We often hear questions about breakaway torque. More importantly, when discussing torque measurement, we encounter a lot of misinformation about breakaway torque.
Torque application is considered to be "Dynamic Torque" or torque in motion that is changing. Measuring torque on a previously tightened fastener is considered "Static Torque" where a fastener at rest, is being placed in motion.
When you are thinking about breakaway torque, you really want to know, how much clamp load is in the joint, or how tight is this already tightened fastener? Another term for breakaway torque is Residual Torque. We have tools that measure Residual Torque and these tools have multiple options for the audit that you are performing.
When measuring residual torque, you are measuring the amount of torque required to place the previously static fastener into motion. Placing the fastener in motion requires more force to overcome friction to move from static to dynamic torque. Once the fastener begins to move, there is a momentary drop in torque. Our tools look at the peak torque prior to the drop that results in placing the fastener in motion. It also looks at the drop in torque.
Residual torque is the amount of torque required to move relative to the mating threads. In setting up the parameter for auditing fasteners, we give you two options for measuring residual torque. One option is to enter zero as the degrees of rotation. Since it requires more force to place the fastener in motion, there will be a slight drop in torque once the fastener begins to move. With zero selected as the target angle, the tool will sense the drop in torque and report the peak prior to movement.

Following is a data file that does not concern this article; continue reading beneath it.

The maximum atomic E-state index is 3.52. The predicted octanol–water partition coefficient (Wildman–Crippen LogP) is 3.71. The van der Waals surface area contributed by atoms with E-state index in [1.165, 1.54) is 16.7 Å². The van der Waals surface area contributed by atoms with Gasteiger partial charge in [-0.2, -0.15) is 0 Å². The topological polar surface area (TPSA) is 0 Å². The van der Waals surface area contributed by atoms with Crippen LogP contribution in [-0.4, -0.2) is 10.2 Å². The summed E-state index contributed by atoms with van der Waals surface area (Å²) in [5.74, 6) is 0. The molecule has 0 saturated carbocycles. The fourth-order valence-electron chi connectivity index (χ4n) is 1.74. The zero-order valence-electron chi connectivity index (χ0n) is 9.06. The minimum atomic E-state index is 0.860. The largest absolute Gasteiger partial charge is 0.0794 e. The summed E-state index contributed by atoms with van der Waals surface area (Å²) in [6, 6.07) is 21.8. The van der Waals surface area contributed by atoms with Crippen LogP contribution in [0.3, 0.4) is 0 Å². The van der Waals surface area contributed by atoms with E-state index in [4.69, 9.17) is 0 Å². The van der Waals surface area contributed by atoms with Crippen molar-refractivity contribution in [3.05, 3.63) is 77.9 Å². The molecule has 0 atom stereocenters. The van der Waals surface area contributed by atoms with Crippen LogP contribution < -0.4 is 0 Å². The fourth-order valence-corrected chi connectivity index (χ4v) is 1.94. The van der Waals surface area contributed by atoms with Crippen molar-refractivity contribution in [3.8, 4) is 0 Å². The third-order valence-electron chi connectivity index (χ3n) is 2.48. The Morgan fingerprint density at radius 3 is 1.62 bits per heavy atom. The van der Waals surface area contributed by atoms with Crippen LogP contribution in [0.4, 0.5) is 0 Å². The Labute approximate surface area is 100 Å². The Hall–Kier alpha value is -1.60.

The other option is to set a number of degrees of rotation and then the tool will read the value at that point. The default setting when using this method is 3 degrees. With the DTC, 1350 Series Exacta 2, 1350 TD, and the 1250 Series Exacta 2, when the tool is in Residual Mode, the upper left-hand side of the tool display will show the degrees of rotation. The larger numbers in the main part of the display will show torque.
As you apply torque the display will backlight. When you achieve the target angle, the display or light pipe on the tool side will turn green and the tool will emit the acceptance tone. If you are set the target angle to 3 degrees and pull past it, the tool reads torque at the point at which you stopped pulling.
Once torque has been applied to a joint, an audit function measures exactly how tight that fastener was torqued. Please note, due to surface conditions, joints can relax. There can be changes in the clamp load between the time the torque was applied and the time that the torque value audit is conducted.
While a good tool with residual mode will provide an accurate assessment of the clamp load, there is no way to tell if the joint relaxed, or by what percentage it relaxed. The tool can only tell you the torque at the time of the audit.
Using the correct parameter settings is imperative in creating an accurate Residual Torque reading. If your operators are highly skilled, they typically can use a P-SET where the target angle is zero and they can get accurate results. If your operators are inexperienced, we recommend using 3 degrees as the TARGET ANGLE setting. Our tools are fully capable of getting an accurate reading at 3 degrees of rotation. If the operator pulls through 3 degrees of rotation and stops at 4 degrees of rotation, the tool will read torque at 4 degrees of rotation.